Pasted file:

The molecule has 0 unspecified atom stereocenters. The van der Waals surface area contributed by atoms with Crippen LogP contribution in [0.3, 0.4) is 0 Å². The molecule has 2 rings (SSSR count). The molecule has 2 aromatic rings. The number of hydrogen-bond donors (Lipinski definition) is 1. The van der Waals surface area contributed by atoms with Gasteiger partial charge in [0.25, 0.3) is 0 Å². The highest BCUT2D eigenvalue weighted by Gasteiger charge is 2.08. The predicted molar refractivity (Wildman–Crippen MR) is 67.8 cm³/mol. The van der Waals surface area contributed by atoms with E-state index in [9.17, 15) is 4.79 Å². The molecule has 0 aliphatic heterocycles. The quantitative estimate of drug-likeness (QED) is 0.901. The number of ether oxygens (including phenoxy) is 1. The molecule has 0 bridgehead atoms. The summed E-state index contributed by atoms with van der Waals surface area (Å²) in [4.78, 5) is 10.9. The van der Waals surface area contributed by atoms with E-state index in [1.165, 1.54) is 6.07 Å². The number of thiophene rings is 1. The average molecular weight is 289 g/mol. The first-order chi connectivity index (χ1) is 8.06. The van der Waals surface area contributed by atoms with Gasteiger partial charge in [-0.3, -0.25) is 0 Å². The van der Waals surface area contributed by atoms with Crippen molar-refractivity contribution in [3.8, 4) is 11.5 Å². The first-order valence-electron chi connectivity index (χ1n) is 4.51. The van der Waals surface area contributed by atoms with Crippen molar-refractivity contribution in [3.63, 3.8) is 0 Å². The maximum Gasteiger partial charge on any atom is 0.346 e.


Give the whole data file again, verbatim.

The molecule has 0 unspecified atom stereocenters. The van der Waals surface area contributed by atoms with Crippen LogP contribution in [0.3, 0.4) is 0 Å². The molecule has 2 rings (SSSR count). The molecule has 2 aromatic rings. The number of hydrogen-bond donors (Lipinski definition) is 1. The van der Waals surface area contributed by atoms with Gasteiger partial charge in [0.25, 0.3) is 0 Å². The highest BCUT2D eigenvalue weighted by Gasteiger charge is 2.08. The predicted molar refractivity (Wildman–Crippen MR) is 67.8 cm³/mol. The van der Waals surface area contributed by atoms with E-state index in [9.17, 15) is 4.79 Å². The molecule has 0 aliphatic heterocycles. The quantitative estimate of drug-likeness (QED) is 0.901. The number of ether oxygens (including phenoxy) is 1. The molecule has 0 bridgehead atoms. The summed E-state index contributed by atoms with van der Waals surface area (Å²) in [4.78, 5) is 10.9. The van der Waals surface area contributed by atoms with E-state index in [1.165, 1.54) is 6.07 Å². The number of thiophene rings is 1. The average molecular weight is 289 g/mol. The first-order chi connectivity index (χ1) is 8.06. The van der Waals surface area contributed by atoms with Gasteiger partial charge in [-0.3, -0.25) is 0 Å². The van der Waals surface area contributed by atoms with Crippen molar-refractivity contribution in [3.8, 4) is 11.5 Å². The first-order valence-electron chi connectivity index (χ1n) is 4.51. The van der Waals surface area contributed by atoms with Crippen molar-refractivity contribution in [3.63, 3.8) is 0 Å². The maximum Gasteiger partial charge on any atom is 0.346 e.